I have heard noises recently about virgin PVC products being the focus of a class action suit. PVC materials may have a tendency to be stained by cooking oils, and tanning butter. If you apply tanning lotion and then lay on the deck, you may have a permanent “Shroud of Turin effect.” I have noticed that the products go a bit chalky and fade out over time, so there just might be merit to the claim. Maybe we can talk about that lawsuit later in the year.
Trex Class Action 2013
Trex has a conditional settlement in place for its latest class action suit. The summary of it is, they will pay you 20% of what you paid for the product or what the contractor paid for the decking up front, and about 50 cents a foot towards the labor to install it. We charge about $15.00 per square foot to change decking on a typical deck, so 50 cents a foot is a paltry amount. You won’t get your decking changed that cheap. If you can live with looking at the deck, take the money.
If you used a cleaner to try to get rid of the mold, and you kept the receipts, they will pay you $18.00 a jug.
Roll the dice once more and use their “New and Improved decking”, they will give you a 50% discount on decking and fasteners. If you choose to remove the old decking, unfortunately, you will have to pay for the removal, transportation, and disposal of the old decking. That factor wasn’t addressed in the agreement. (In Hindsight, the Capped Composite products made by Trex fared pretty well– you would have been fairly well off to take the discount 2017 edit)
Maybe Trex has cured the problems with their decking by switching production to their new cased product–and maybe the Ford Pinto, and Chevy Vega will be discovered to be masterpieces of human engineering. (I always loved the Vega–and the Pinto makes a great drag car 2017 edit). There will likely be fading issues, and the casing might be expanding and contracting at a different rate than the core, so we will wait for the jury on these new products and hope for the best.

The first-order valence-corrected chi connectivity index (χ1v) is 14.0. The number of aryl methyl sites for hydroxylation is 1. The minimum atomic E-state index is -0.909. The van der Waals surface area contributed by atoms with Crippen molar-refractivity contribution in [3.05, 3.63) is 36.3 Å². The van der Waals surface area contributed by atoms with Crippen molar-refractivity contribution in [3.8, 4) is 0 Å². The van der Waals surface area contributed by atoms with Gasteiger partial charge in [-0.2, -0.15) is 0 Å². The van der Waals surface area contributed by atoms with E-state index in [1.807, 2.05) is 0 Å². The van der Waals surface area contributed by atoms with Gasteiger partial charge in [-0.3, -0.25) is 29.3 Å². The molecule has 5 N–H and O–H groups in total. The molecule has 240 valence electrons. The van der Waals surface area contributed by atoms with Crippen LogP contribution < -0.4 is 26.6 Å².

It’s not easy being a forerunner in the development of man-made products that are competing with something brilliant created by evolution. Red Cedar, Redwood, Cypress, and Mahogany have been growing and adapting to a rain forest environments for millennia. When you take them out of their rainy environment and use them in a dry environment they last for decades. Their intrinsic beauty and the earthy look is something we find attractive as humans. This is why the composite decking companies try to make their products look like wood–which may well be, part of the problem.
click to enlarge
If you have had any issues like this, please send us an email with your name and contacts and tell us about your story at [email protected]
Composite Decks are Maintenance Free
Composite decking manufacturers stopped claiming “Maintenance Free” when describing their products due to court settlements early on. Currently, they refer to their decking as “Low Maintenance”.
They will tell you that their products will require cleaning a couple of times a year to make it look good again.
The cleaners leave the decking looking powdery. They are acidic and chemically strip the finish and kill the mold for a time. Green clients should be aware that to “maintain” these products it involves splashing chemicals around your yard. A good stiff brush is required to physically scrub the decking, so it isn’t like mopping a floor in your house.
Composite is Better than Wood for Decks
If it is better than wood—why are they trying to emulate the look of wood. The new products are quite convincing. Big hunks of plastic with wood grain and variable coloring to emulate the look of wood. Sure, it will likely fade, but when it is installed it looks just like wood.
Only wood is wood. Ipe or Mahogany will likely have a durability of 40 years if oiled yearly. A wood deck can be refinished every few years to look like new again.